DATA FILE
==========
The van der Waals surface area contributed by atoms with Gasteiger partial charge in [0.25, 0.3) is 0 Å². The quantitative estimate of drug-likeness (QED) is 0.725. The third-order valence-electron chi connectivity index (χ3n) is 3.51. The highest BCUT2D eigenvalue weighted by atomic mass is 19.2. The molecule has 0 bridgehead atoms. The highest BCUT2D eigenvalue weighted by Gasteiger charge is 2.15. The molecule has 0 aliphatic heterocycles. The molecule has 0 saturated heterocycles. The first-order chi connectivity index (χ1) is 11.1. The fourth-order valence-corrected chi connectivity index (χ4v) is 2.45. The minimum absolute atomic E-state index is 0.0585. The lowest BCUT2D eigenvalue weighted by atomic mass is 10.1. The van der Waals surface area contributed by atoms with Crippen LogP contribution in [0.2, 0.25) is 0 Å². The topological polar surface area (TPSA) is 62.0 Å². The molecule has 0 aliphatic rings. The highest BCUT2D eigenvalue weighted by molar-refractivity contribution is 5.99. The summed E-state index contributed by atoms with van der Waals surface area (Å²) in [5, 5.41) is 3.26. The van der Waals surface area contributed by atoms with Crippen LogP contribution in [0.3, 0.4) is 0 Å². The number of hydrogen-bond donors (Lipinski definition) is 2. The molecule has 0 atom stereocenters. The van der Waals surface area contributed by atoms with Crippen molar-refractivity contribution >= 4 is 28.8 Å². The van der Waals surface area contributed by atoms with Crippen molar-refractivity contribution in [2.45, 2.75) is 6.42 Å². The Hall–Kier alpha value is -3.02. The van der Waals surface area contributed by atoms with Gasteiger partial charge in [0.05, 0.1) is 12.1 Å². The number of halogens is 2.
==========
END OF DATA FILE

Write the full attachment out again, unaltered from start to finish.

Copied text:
The van der Waals surface area contributed by atoms with Gasteiger partial charge in [0.25, 0.3) is 0 Å². The quantitative estimate of drug-likeness (QED) is 0.725. The third-order valence-electron chi connectivity index (χ3n) is 3.51. The highest BCUT2D eigenvalue weighted by atomic mass is 19.2. The molecule has 0 bridgehead atoms. The highest BCUT2D eigenvalue weighted by Gasteiger charge is 2.15. The molecule has 0 aliphatic heterocycles. The molecule has 0 saturated heterocycles. The first-order chi connectivity index (χ1) is 11.1. The fourth-order valence-corrected chi connectivity index (χ4v) is 2.45. The minimum absolute atomic E-state index is 0.0585. The lowest BCUT2D eigenvalue weighted by atomic mass is 10.1. The van der Waals surface area contributed by atoms with Crippen LogP contribution in [0.2, 0.25) is 0 Å². The topological polar surface area (TPSA) is 62.0 Å². The molecule has 0 aliphatic rings. The highest BCUT2D eigenvalue weighted by molar-refractivity contribution is 5.99. The summed E-state index contributed by atoms with van der Waals surface area (Å²) in [5, 5.41) is 3.26. The van der Waals surface area contributed by atoms with Crippen LogP contribution in [0.3, 0.4) is 0 Å². The number of hydrogen-bond donors (Lipinski definition) is 2. The molecule has 0 atom stereocenters. The van der Waals surface area contributed by atoms with Crippen molar-refractivity contribution >= 4 is 28.8 Å². The van der Waals surface area contributed by atoms with Crippen molar-refractivity contribution in [2.45, 2.75) is 6.42 Å². The Hall–Kier alpha value is -3.02. The van der Waals surface area contributed by atoms with Gasteiger partial charge in [0.05, 0.1) is 12.1 Å². The number of halogens is 2.